But if you are going to roll your own, for pity's sake you should be using a language appropriate for the task, such as Prolog or Lisp (as mentioned by several other posters). In fact IIRC SeeBeyond is/was originally implemented in Scheme (a Lispoid), though it quickly got a (somewhat clunkier) Java veneer for entrepriseness, and now that it's owned by Sun it's probably entirely enterprisey and java-y and sucky.

  • No way am I saying. (unregistered) in reply to kipthegreat
    kipthegreat:

    Bus Raker:

    I'd better go home ... 1/3 = .3333_

     

    In base-12, 1/3 would be 0.4.


    I was going to say, actually thats base b, but in fact it would be base 10. Whatever base you work in, its always base 10. Ho Hum.
  • (cs) in reply to Goplat
    Goplat:


    I said "some programs", not THIS program. For being so obsessive about language use, you sure are terrible at reading.


    No - you were replying to a post about exactly one 'program': this forum software.

    If you were commenting on other programs as you now state, then your original second point is irrelevant rather that invalid.

    And it is not obsessive to use proper language constructs when implementing a user interface.  I'd term it more a matter of courtesy to the user and the language.




  • (cs) in reply to an(on)im(o)us
    Anonymous:
    In base-12, 1/3 would be 0.4.

    Not to mention that 1/5 = 0.24312431_

    We should use base-60, or base-420

    Now, by "base-60" do you mean "base sixty" in decimal or "base six zero" in some other base?

  • a really good counter (unregistered) in reply to Otac0n
    Otac0n:
    Anonymous:
    In base-12, 1/3 would be 0.4.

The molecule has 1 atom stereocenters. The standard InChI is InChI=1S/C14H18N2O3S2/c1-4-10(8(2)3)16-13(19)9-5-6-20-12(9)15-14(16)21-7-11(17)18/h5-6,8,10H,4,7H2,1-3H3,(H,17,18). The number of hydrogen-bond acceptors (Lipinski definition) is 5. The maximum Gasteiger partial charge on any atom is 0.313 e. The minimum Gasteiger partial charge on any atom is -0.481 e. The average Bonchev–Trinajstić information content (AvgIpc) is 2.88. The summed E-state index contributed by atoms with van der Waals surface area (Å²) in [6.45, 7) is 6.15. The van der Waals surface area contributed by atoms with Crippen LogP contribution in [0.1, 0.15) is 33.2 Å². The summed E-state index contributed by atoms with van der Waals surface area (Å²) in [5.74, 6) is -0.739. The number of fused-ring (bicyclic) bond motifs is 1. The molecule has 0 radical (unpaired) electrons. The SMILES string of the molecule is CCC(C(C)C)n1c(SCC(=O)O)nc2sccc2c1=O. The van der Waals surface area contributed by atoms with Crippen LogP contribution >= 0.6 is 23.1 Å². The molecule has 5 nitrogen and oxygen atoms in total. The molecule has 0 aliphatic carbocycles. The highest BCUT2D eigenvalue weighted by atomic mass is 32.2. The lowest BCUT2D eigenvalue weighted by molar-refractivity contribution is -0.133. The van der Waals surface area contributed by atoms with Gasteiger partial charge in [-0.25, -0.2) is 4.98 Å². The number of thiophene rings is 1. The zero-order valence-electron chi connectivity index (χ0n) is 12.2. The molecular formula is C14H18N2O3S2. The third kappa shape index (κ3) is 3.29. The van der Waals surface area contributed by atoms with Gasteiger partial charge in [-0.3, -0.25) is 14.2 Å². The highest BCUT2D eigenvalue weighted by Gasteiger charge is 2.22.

Not to mention that 1/5 = 0.24312431_

    We should use base-60, or base-420

    Now, by "base-60" do you mean "base sixty" in decimal or "base six zero" in some other base?



    I think he means-  base-(234*5)

    Can you imagine learning all 60 digits for a base-60 number system?  How about the times tables you learn in third grade-- you'd have to learn 1800 products!!

  • Charlie (unregistered) in reply to Bus Raker
    Bus Raker:

    The real WTF is that the forum software says '1 Replies'

    Haven't they heard of:

    caption = (replies = = 1 ? "Reply" : "Replies");

    So... that works great if your code is only ever going to be outputting English. If your code ever needs to deal with i18n or l10n issues, then you would need seperate rules for every language (not all languages have "1" and "more than one" for their plural forms).

  • (cs) in reply to Goplat
    Goplat:
    Obviously you still understood that there was one reply even though the plural was used. Why add extra complexity to the software for no benefit?

    For some programs, choosing between singular/plural nouns automatically can actually be detrimental because it makes the output harder to be parsed by other programs.

    <font size="5">I</font> guess that's what XML was originally intended (data transfer, that is.).

  • (cs) in reply to orbis tertius
    Anonymous:
    defining business rules in a language outside that of the core app is always necessary in certain fields and definitely not a wtf, unless you think teaching C# to legions of non-technical analysts is a good idea, in which case you won't be around for long.


    IMO this is largely a myth invented by programmers to make themselves seem like Mighty Wizards Dealing in Secrets that no Mortal could ever Fathom. For one thing, as this example shows brilliantly, the "business rules language" all too often becomes an overdesigned, verbose monstrosity that is far more error-prone and more difficult to learn than a sufficient subset of a modern programming language could ever be. Second, even if that does not happen,, it's more often than not still the programmers who end up maintaining the business rules, because the analysts can't be arsed.

    The same thing holds true on the UI front, with stuff like JSTL that is supposed to keep website templates free of code so that web people who can't program can do the visual design of the pages.
  • (cs) in reply to Charlie
    Anonymous:
    [..] If your code ever needs to deal with i18n or l10n issues, then you would need seperate rules for every language (not all languages have "1" and "more than one" for their plural forms).

    But that's up to the translater isn't it? A general grammar system is hell, but nobody expects that to be perfect anyways. Given that *somebody* will translate this by hand, it's imo the most elegant practice.